He threw the woman aside and pulled a switch-blade knife from his pocket. He flicked it open, and I saw that it had a blade around three inches long. He looked like he knew how to use that knife, so I was scared, but determined. I tried to hit him the same way that I had hit the other man, and that was a big mistake!
I slipped on something just as I swung, and I missed my target completely. I had screwed up further by swinging with all of my might. That caused me to swing around and expose my back to the second mugger.
Suddenly, I felt a sharp pain somewhere between my shoulder blades, and then I felt nothing anywhere on my body. I simply collapsed because I could not remain standing. I knew that I hit the pavement of the alley, but I couldn’t feel anything until my head hit. There was another pain, this time in my head, and I fainted.
Okay, that was the last I knew until I woke up in the hospital. I was lying on a bed and wearing nothing but a johnny. I couldn’t feel anything, and I couldn’t talk. That was when I realized that I had a breathing tube in my throat. I could see, but not feel, as my chest moved up and down as the machine breathed for me.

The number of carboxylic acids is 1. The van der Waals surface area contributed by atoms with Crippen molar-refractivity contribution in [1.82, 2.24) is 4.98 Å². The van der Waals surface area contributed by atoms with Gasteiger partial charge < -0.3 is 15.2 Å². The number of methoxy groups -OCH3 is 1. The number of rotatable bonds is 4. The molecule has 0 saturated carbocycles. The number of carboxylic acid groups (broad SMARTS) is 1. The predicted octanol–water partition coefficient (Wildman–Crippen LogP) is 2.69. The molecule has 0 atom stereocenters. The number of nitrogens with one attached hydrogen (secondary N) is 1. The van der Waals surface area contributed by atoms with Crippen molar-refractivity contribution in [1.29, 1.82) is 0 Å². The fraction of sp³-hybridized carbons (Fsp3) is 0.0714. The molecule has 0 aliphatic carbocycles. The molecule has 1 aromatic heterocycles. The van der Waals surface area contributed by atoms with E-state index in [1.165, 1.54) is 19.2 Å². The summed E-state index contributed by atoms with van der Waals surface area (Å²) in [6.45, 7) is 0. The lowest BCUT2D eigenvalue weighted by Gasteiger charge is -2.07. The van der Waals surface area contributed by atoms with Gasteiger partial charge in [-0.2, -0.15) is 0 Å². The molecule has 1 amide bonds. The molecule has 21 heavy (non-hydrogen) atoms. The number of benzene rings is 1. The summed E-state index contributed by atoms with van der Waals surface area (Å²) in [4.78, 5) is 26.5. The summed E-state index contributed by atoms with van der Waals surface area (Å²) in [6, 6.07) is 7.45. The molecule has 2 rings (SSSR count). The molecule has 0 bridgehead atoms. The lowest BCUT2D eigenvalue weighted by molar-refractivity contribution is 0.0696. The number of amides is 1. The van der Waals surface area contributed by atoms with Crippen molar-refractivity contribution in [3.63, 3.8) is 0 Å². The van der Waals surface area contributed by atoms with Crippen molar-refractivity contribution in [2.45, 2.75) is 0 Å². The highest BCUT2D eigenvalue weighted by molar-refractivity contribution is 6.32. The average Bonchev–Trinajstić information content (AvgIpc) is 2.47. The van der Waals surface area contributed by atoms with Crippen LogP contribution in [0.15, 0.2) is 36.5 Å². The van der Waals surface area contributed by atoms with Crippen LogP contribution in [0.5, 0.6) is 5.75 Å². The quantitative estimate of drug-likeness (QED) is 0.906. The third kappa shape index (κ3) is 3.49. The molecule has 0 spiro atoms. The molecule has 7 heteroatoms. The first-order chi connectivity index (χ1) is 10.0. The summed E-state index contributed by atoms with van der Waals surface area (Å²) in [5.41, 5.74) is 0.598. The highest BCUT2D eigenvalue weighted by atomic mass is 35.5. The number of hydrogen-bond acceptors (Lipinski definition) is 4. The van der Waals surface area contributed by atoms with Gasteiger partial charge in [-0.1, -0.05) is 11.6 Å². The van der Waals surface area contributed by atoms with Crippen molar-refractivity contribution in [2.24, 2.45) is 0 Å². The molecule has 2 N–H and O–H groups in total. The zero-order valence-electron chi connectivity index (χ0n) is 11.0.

I was relieved that I could see, and I looked around to try to find out what was going on. I had a hell of a headache, but I literally did not feel anything else. I had some movement in my fingers, but not very much. Why was that? I could move my head and anything attached to it, but that was the limit of what I could do. I guessed that I was suffering from being hit by the second mugger and from the fall, and I assumed that I couldn’t feel anything because I was doped up by the doctors.
I saw my mother sitting in a corner, crying, no, sobbing, and holding my father’s hand. I didn’t think that I was hurt that bad, but I couldn’t tell for sure. I couldn’t say anything because of that tube in my throat, but I did manage to push out a groan when the air was coming from my lungs. That caught my father’s attention, and he rushed to me. “Liz, oh, my God, Liz. You are awake. Can you move anything?”
Well, that was kind of a dumb question considering the fact that I could not talk with that darned tube in my mouth. Dad turned to Mom and said, “Lucy, Liz is awake and seems to recognize me.”